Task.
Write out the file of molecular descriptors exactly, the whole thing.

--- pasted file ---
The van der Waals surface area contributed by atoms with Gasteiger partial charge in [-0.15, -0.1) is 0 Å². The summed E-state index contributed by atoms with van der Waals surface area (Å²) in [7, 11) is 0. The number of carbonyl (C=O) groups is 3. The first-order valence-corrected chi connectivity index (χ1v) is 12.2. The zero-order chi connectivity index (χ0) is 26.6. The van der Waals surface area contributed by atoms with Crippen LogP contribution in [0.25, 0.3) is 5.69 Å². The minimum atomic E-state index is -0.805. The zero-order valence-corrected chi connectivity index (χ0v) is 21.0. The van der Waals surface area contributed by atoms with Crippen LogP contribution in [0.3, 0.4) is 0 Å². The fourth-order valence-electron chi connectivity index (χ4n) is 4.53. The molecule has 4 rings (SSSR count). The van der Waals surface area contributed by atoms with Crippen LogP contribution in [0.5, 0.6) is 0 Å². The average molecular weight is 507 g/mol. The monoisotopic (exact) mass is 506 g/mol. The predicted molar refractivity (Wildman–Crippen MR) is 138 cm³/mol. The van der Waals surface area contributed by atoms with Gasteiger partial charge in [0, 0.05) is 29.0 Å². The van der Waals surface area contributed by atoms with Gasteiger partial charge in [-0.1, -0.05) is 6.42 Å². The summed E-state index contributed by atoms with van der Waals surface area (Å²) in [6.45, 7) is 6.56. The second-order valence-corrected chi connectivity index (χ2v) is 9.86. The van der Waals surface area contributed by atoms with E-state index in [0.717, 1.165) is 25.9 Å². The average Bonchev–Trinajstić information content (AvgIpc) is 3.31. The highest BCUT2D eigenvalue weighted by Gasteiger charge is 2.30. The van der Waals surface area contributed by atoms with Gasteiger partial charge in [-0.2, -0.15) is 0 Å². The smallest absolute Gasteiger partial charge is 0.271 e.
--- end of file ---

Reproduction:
The van der Waals surface area contributed by atoms with Gasteiger partial charge in [-0.15, -0.1) is 0 Å². The summed E-state index contributed by atoms with van der Waals surface area (Å²) in [7, 11) is 0. The number of carbonyl (C=O) groups is 3. The first-order valence-corrected chi connectivity index (χ1v) is 12.2. The zero-order chi connectivity index (χ0) is 26.6. The van der Waals surface area contributed by atoms with Crippen LogP contribution in [0.25, 0.3) is 5.69 Å². The minimum atomic E-state index is -0.805. The zero-order valence-corrected chi connectivity index (χ0v) is 21.0. The van der Waals surface area contributed by atoms with Crippen LogP contribution in [0.3, 0.4) is 0 Å². The fourth-order valence-electron chi connectivity index (χ4n) is 4.53. The molecule has 4 rings (SSSR count). The van der Waals surface area contributed by atoms with Crippen LogP contribution in [0.5, 0.6) is 0 Å². The average molecular weight is 507 g/mol. The monoisotopic (exact) mass is 506 g/mol. The predicted molar refractivity (Wildman–Crippen MR) is 138 cm³/mol. The van der Waals surface area contributed by atoms with Gasteiger partial charge in [0, 0.05) is 29.0 Å². The van der Waals surface area contributed by atoms with Gasteiger partial charge in [-0.1, -0.05) is 6.42 Å². The summed E-state index contributed by atoms with van der Waals surface area (Å²) in [6.45, 7) is 6.56. The second-order valence-corrected chi connectivity index (χ2v) is 9.86. The van der Waals surface area contributed by atoms with E-state index in [0.717, 1.165) is 25.9 Å². The average Bonchev–Trinajstić information content (AvgIpc) is 3.31. The highest BCUT2D eigenvalue weighted by Gasteiger charge is 2.30. The van der Waals surface area contributed by atoms with Gasteiger partial charge in [-0.2, -0.15) is 0 Å². The smallest absolute Gasteiger partial charge is 0.271 e.